RICHMOND, Va. (AP) — Walter Hansen’s two-man sign shop in Waynesboro has been swamped with orders in the wake of President Donald Trump’s controversial travel ban.
“It’s just me and my brother here,” Hansen said. “I’ve had to call in my parents, my wife — all of my local stuff has gone to the back burner; I’ve been doing nothing but packing these all day.”
The brightly colored signs bear the message: “No matter where you are from, we’re glad you’re our neighbor,” in English, Spanish and Arabic.
As protesters and lawyers descended on airports across the country offering to help anyone ensnared in the confusion over what the ban meant, Viking Forge Design was bombarded with requests for this sign, created by the Immanuel Mennonite church congregation last year in Harrisonburg.
Church pastor Matthew Bucher said he felt compelled to take action after listening to the first Republican primary debate in August 2015.
“I was so disheartened by the way they talked about newcomers to this country,” Bucher said. “Things were so divisive, and I just thought, ‘This can’t be who we are.'”
He consulted with his congregants, and the first sign went up on the grounds of the church, which is in an area of the city founded by former slaves.
“We have a rich history here, and we want to build on that by opening our arms to all comers,” Bucher said.
The first sign was black and white and hand-painted, bearing the same message as the newer, colorful versions.
The languages featured on the sign were those most likely to be spoken in the neighborhoods surrounding the church, Bucher said. The first signs went to the Immanuel congregation and other faith groups in the city.
On Monday, workers at the adjacent child care center that keeps the posters in stock arrived to more voicemails than they could handle.
“There’s no way of knowing exactly how many have gone out at this point,” Bucher said. “It’s well over 4,000 across the U.S. — and some in Canada.”
Rancor and acrimony have driven sales: As election season heated up, so did demand, he said. There have been reports of signs being ripped out in the Harrisonburg area in recent months, but Bucher said most concerns have been worked out over cups of coffee.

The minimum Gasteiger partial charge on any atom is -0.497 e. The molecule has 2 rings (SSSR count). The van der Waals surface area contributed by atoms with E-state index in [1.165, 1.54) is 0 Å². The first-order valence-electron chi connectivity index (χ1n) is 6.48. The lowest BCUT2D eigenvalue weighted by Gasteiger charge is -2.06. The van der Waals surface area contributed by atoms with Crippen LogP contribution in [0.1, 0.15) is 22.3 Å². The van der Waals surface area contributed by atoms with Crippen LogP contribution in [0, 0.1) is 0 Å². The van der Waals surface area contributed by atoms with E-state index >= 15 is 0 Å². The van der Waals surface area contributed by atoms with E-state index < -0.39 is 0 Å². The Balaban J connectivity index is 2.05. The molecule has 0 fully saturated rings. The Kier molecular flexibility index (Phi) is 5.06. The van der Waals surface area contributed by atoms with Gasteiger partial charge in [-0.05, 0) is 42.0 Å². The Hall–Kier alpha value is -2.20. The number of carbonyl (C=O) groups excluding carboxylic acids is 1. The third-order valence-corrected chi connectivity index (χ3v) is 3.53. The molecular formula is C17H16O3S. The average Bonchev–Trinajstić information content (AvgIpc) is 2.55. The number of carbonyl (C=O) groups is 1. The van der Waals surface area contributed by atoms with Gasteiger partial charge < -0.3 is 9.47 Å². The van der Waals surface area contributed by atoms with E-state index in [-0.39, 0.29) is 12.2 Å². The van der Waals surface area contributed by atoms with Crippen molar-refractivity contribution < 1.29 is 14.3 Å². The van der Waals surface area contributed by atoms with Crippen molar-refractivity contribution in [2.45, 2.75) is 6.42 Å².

“I would say that if someone is upset by this message, if there’s fear or anger, we should seek to listen to them,” Bucher said.
Both Hansen, in Waynesboro, and Conrad Gross, who has distributed the same signs in the Washington area, say demand surged over the weekend after Trump’s ban on Syrian refugees.
“This weekend definitely saw an uptick in interest,” said Gross, who was preparing a fresh batch.
The administration has said the ban on Syrians and a 90-day clampdown on arrivals from Iran, Iraq, Libya, Somalia, Sudan and Yemen follows through on a campaign promise Trump made to protect Americans.
Chaos erupted at major hub airports across the country as several federal judges issued temporary injunctions targeting aspects of the order.
Virginia’s attorney general, Mark R. Herring, issued a formal request to the U.S. Department of Homeland Security for information about U.S. Customs and Border Protection actions over the weekend at Dulles International Airport.
Trump took to Twitter on Monday morning to say that 109 people had been detained due to the order.
“There is nothing nice about searching for terrorists before they can enter our country,” Trump stated online. “This was a big part of my campaign. Study the world!”
Hansen said that locally, many people seem to support Trump’s views but noted that Amazon orders for the signs to ship across the country have soared.
“This is Trump country; there’s not a lot of diversity here,” he said of Waynesboro. “But a lot of people feel like no one chose to be born in a war-torn country, and people should feel welcomed.”
Hansen and Gross are named by the church as distributors in a list posted to the “Welcome Your Neighbors” campaign Facebook page. But the church’s website also offers free downloads of different variations of the sign in case anyone wants to replicate it.
“This is our version of an election campaign sign,” Bucher said. “It’s a statement of how we want to live.”
Bucher said that the church asks that anyone making the posters donate proceeds “to a nonprofit in your local community as another step in building a welcoming community.”
He said Immanuel’s proceeds have gone toward the Roberta Webb Child Care Center.
Hansen plans to make his donation to a local group supporting refugees, but he has a problem: Amazon, noticing his sales rapidly surging to more than 100 a day, has temporarily frozen his account.
“They think I’m a scammer because of the volume,” he said. “I haven’t seen a dime, but I’m going to keep printing and shipping them as long as people want this message out there.”